The Washington Post's Robert Barnes offered that the structure mandated by the Court --- which will allow 90 minutes of argument on the first question and an hour on the second (more than usual 60 minutes total allowed for cases) --- would "allow the court to approach the issue on all fronts."
"The justices will consider licensing requirements in the Michigan case, recognition of marriages performed elsewhere in the Ohio and Tennessee challenges and both in the Kentucky cases," Barnes explains.
Perhaps. But I think the "grand gay rights/federalism compromise" Sanders described, and Hasen initially suggested, might be what we will be looking at after oral arguments are made in April, when the Court finally returns with its decision as expected in June.
To be sure, as The BRAD BLOG has been arguing since at least 2010 --- back when there was a still a real question for many about the future of marriage equality in this nation (long before same sex marriages were allowed in the current 36 states and District of Columbia) --- the fight for equal marriage rights for gays and lesbians under the law is "all but finally settled." The only question then, as now: how long will it take for those rights to be fully recognized in every state in the union?
Following the Supremes' narrow Windsor decision in 2013, every single federal court to hear a challenge to a state ban on same-sex marriage has found such restrictions to be in violation of the Constitution --- up until the 6th Circuit's recent ruling. The issue has, in the bargain, moved faster than pretty much anybody could have imagined over the past year and a half. And now, with the recent appellate court split (conveniently) created by the 6th Circuit, the Supreme Court has finally found a foothold in which it can dig in to hold off the inevitable for a bit longer, if it wants.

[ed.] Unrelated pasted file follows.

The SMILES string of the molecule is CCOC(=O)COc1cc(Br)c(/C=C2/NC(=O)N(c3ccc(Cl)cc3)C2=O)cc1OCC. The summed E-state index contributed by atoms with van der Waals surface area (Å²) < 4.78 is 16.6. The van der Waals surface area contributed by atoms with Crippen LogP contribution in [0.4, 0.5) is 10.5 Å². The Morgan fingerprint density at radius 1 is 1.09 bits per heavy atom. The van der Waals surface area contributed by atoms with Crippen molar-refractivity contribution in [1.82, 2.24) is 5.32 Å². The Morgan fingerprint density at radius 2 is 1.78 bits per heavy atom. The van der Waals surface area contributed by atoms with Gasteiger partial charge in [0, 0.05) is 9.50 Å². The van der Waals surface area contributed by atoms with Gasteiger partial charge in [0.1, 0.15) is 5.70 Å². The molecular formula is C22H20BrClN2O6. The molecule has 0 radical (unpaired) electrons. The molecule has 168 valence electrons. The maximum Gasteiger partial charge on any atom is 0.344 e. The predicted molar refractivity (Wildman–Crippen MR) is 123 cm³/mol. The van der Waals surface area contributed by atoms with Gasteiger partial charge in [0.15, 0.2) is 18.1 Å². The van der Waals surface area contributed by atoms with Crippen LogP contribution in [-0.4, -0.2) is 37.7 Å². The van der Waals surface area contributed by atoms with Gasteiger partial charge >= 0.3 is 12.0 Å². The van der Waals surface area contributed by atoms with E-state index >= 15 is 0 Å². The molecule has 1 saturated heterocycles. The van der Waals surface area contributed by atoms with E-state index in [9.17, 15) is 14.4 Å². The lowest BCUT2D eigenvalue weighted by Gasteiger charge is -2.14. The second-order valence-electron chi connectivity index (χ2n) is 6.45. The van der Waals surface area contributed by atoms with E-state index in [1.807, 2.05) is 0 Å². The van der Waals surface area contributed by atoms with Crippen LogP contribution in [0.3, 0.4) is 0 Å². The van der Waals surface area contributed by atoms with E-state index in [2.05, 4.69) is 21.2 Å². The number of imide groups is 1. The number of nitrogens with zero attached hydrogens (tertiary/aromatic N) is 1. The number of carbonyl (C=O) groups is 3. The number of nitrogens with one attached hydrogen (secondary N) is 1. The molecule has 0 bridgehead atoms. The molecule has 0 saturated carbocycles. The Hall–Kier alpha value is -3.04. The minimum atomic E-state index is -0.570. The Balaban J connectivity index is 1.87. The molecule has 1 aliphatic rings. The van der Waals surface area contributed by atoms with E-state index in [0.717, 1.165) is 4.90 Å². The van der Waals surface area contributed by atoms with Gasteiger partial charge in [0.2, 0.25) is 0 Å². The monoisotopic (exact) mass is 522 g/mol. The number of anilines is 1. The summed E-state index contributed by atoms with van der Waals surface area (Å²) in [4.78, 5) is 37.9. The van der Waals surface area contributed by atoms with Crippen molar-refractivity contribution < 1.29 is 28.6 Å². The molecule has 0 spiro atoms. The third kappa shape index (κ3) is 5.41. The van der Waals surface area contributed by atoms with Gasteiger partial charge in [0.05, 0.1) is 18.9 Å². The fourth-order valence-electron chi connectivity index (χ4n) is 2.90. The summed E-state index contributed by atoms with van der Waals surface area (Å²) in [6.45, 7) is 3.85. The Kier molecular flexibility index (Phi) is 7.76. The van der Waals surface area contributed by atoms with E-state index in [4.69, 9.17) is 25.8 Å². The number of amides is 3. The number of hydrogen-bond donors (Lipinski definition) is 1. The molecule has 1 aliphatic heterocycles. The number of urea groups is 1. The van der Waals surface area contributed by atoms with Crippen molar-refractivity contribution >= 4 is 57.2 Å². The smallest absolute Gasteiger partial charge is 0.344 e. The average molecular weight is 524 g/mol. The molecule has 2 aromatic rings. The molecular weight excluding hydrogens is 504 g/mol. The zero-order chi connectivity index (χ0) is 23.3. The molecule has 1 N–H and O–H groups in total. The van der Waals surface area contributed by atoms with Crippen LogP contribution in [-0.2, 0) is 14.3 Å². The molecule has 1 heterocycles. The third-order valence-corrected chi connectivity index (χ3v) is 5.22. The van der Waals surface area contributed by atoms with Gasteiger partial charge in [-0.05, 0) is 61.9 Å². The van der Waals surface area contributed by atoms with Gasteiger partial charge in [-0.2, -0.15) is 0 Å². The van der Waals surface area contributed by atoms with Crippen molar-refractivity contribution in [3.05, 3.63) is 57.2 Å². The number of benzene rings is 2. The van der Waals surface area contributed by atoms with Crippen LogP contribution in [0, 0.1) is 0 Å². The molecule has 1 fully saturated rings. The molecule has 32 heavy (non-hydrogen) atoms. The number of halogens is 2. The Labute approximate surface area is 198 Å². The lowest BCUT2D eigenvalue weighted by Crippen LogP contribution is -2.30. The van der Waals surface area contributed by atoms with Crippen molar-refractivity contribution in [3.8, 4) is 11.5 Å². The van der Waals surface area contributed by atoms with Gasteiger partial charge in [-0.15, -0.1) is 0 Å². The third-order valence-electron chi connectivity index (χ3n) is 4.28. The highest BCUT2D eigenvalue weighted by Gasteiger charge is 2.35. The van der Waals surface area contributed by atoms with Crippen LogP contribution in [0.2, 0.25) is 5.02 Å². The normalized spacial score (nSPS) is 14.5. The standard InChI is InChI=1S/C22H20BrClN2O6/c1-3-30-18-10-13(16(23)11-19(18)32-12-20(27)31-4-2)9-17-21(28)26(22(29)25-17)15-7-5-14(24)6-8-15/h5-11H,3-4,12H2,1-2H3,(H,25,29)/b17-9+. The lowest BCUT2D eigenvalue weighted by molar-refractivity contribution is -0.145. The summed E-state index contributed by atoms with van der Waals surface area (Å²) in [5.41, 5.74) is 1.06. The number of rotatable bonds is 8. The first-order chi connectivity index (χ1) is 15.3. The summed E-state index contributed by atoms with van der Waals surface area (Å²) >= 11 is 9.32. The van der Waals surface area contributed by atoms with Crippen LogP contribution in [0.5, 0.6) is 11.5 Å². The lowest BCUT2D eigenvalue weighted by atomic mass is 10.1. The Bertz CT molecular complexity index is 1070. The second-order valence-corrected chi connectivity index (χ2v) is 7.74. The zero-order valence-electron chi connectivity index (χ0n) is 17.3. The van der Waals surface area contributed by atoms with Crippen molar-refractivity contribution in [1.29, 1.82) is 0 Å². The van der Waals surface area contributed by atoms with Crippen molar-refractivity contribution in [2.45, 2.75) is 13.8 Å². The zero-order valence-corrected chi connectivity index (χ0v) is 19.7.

Why it would want to continue to delay the inevitable (and the obviously correct Constitutional decision) remains another question. But with "constitutional conservatives" like Antonin Scalia (who is actually nothing of the sort) on the Court, anything is possible.
Allow me to go out on a limb here. I think Hasen may have had this one right when he initially speculated that the Court may have "stacked the deck against gay marriage" in its reframing of the questions. The decision to allow marriage equality in all 50 states is certainly coming eventually, and it will likely be soon. But, despite the optimism heard from rights groups on Friday after the Court agreed to hear these particular cases, this may not be the moment that finally seals the deal. I hope I'm wrong.